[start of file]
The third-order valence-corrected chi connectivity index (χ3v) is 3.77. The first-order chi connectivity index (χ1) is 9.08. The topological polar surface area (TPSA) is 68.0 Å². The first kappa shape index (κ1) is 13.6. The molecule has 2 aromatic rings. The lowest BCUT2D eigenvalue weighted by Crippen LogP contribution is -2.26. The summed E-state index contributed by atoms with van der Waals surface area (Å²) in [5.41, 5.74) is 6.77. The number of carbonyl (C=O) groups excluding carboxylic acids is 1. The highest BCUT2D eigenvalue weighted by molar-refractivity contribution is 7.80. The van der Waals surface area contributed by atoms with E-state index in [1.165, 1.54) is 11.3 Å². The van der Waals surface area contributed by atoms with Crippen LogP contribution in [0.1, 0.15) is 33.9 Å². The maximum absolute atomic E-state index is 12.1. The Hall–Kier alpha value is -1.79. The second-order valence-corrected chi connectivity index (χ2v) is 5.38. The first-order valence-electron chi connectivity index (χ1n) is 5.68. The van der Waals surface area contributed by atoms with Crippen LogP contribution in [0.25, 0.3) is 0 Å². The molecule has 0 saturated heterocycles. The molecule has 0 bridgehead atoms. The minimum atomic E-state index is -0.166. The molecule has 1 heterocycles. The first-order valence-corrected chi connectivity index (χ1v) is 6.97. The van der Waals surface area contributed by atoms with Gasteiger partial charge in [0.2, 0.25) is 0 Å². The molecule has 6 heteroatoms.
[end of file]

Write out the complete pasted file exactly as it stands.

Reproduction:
The third-order valence-corrected chi connectivity index (χ3v) is 3.77. The first-order chi connectivity index (χ1) is 9.08. The topological polar surface area (TPSA) is 68.0 Å². The first kappa shape index (κ1) is 13.6. The molecule has 2 aromatic rings. The lowest BCUT2D eigenvalue weighted by Crippen LogP contribution is -2.26. The summed E-state index contributed by atoms with van der Waals surface area (Å²) in [5.41, 5.74) is 6.77. The number of carbonyl (C=O) groups excluding carboxylic acids is 1. The highest BCUT2D eigenvalue weighted by molar-refractivity contribution is 7.80. The van der Waals surface area contributed by atoms with E-state index in [1.165, 1.54) is 11.3 Å². The van der Waals surface area contributed by atoms with Crippen LogP contribution in [0.1, 0.15) is 33.9 Å². The maximum absolute atomic E-state index is 12.1. The Hall–Kier alpha value is -1.79. The second-order valence-corrected chi connectivity index (χ2v) is 5.38. The first-order valence-electron chi connectivity index (χ1n) is 5.68. The van der Waals surface area contributed by atoms with Crippen LogP contribution in [0.25, 0.3) is 0 Å². The molecule has 0 saturated heterocycles. The molecule has 0 bridgehead atoms. The minimum atomic E-state index is -0.166. The molecule has 1 heterocycles. The first-order valence-corrected chi connectivity index (χ1v) is 6.97. The van der Waals surface area contributed by atoms with Gasteiger partial charge in [0.2, 0.25) is 0 Å². The molecule has 6 heteroatoms.